As for the Colts' running backs, I regularly get asked why they are so effective when given the chance to run with the ball. And it's simple. Every defense plays the pass on almost every down, more afraid of Manning than the run.
Edgerrin James once made a living running against two high safeties. Dominic Rhodes came to the Colts as an undrafted rookie and rushed for 1,104 yards in his first season (2001) while James was injured.
Now it's Joseph Addai and Donald Brown always prepared to run when Manning tries to keep the defense honest. The NFL running game is evolving, and the best run opportunities seem to be coming from teams in passing personnel groups and spread formations. The Colts have been ahead of the curve on that phenomenon.
Get a grip on uneasy QB scenarios
Falcons quarterback Matt Ryan impressed everyone who watched the Atlanta-New Orleans game last Sunday. He looked like a leader, and was cool and calm under pressure. He looked like a franchise quarterback, something every team is striving for.
In Week 1, Ryan didn't throw a touchdown in the loss to Pittsburgh, but nobody panicked in Atlanta. The Falcons got it right when they drafted him, and if a team doesn't have a star -- or at least an emerging star -- as their quarterback, then they have a big dilemma.
Volatility at the QB position is at an all-time high right now. Studying how certain teams got into these conundrums is important before moving forward. Fourteen quarterbacks had under an 80.0 rating in Week 3, and 10 of them were involved in losing efforts that could cause a few teams to panic.
After watching how well Aaron Rodgers played against the Bears, I went back and looked at the 2005 draft. St. Louis (Alex Barron), Oakland (Fabian Washington), and Jacksonville (Matt Jones) all passed on Rodgers.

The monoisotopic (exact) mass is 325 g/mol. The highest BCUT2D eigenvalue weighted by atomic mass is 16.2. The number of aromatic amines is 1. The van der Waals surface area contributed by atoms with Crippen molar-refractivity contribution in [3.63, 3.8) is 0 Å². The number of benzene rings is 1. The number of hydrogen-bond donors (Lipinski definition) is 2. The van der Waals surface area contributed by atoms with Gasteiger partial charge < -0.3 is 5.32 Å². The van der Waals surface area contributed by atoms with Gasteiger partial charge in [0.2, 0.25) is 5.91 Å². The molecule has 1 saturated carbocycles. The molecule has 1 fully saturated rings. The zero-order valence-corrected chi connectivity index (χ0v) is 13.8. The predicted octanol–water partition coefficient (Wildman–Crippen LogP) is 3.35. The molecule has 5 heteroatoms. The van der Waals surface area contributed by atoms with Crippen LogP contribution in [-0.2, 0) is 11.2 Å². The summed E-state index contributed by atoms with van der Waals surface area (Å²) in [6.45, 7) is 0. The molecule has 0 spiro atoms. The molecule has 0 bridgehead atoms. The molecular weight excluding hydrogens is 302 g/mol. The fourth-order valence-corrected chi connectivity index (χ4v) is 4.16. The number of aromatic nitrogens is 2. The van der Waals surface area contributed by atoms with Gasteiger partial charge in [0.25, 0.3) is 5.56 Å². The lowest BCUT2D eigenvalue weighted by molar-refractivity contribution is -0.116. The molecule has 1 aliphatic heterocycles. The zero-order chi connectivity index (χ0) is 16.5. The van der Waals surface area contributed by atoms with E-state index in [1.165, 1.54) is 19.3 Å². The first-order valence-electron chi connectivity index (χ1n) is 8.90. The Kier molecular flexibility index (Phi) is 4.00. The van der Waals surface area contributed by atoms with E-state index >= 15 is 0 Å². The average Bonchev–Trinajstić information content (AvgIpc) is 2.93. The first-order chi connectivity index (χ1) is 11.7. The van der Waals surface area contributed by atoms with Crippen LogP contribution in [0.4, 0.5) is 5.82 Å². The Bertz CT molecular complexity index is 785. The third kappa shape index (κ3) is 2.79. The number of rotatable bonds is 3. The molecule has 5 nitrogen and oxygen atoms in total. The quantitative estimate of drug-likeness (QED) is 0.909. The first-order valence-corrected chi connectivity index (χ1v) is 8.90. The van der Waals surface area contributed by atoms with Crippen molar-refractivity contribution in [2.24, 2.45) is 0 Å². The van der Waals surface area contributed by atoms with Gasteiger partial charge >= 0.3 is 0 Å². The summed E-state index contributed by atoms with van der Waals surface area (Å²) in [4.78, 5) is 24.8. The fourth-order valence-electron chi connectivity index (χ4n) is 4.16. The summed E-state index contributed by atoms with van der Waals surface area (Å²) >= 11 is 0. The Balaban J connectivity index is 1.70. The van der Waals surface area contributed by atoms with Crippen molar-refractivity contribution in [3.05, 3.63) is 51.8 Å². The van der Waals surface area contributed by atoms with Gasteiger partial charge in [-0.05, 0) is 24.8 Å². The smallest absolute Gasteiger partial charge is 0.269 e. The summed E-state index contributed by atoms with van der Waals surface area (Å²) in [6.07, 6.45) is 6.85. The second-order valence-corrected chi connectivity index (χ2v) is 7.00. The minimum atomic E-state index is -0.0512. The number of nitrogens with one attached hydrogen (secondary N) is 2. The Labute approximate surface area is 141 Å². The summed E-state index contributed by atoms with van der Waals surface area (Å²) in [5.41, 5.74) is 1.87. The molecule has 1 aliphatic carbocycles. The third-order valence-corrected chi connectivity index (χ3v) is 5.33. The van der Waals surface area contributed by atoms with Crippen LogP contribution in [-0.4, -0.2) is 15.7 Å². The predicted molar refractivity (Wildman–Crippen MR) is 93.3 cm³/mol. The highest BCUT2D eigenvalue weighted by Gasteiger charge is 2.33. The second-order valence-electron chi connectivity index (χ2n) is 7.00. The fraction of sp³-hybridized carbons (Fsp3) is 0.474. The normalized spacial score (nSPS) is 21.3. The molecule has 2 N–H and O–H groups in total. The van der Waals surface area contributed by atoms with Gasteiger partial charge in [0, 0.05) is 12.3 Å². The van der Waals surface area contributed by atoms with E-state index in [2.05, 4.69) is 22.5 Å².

So the message is simple: Evaluate the position the right way, and most of the QB problems go away.
Secondly, if you have one that can win don't let him go; and if he needs more time to develop be patient. Jay Cutler has talent, and it still amazes me that he is in a Bears uniform and not still with the Broncos. Some of the more famous quarterbacks to hit the road and reinvent themselves elsewhere include Drew Brees, Kurt Warner, Steve Young, Jim Plunkett, Rich Gannon, Doug Williams, and Boomer Esiason.
Third, be smart enough to recognize early in a quarterback's development that there are going to be radical highs and lows. Overreacting to either can be devastating to a team and the player. I just shake my when I hear people say maybe it's time to move on from Eli Manning, Carson Palmer and Vince Young.
Jets coach Rex Ryan does a very good job with Mark Sanchez in this area. Sanchez is playing for a coach that is not going to destroy his confidence when he has a bad game. Ravens coach John Harbaugh had to protect Flacco after two games this season because he didn't play well, but at no time did Harbaugh doubt the direction his young QB was headed.
Alex Smith is in a much more volatile situation in San Francisco. He's playing poorly, and the coordinator was just fired. The lows just got lower.
Look at Chad Henne in Miami. He lost his last three games last year, but the Dolphins remained confident in him. He wins his first two games this year but doesn't throw for 200 yards. However, in Sunday's loss to the Jets, he came alive for 363 yards and two touchdowns. He's worth working with, and the Dolphins know it.
Gannon is a great lesson for all teams struggling with their quarterback situation. He bounced around the league for a long time and didn't even play football in 1994, before being named the NFL's Most Valuable Player in 2002 and leading the Raiders to the Super Bowl. Obviously, nobody had Gannon right until Jon Gruden got him in Oakland.
It's easy to make an in-season change at quarterback when he's playing poorly, but it's usually too late to get a better player. You have to wait until the end of the year to evaluate your QB situation -- make your move in the offseason, not now.
When Brees was available after the 2005 season, not many teams were interested. Since then, a lot of coaches and personnel people have been fired that could have saved their teams and jobs if they had done the right thing.
I wonder how many more people will see their jobs get terminated in the next year or so for not pursuing Donovan McNabb when he was on the trading block this past offseason.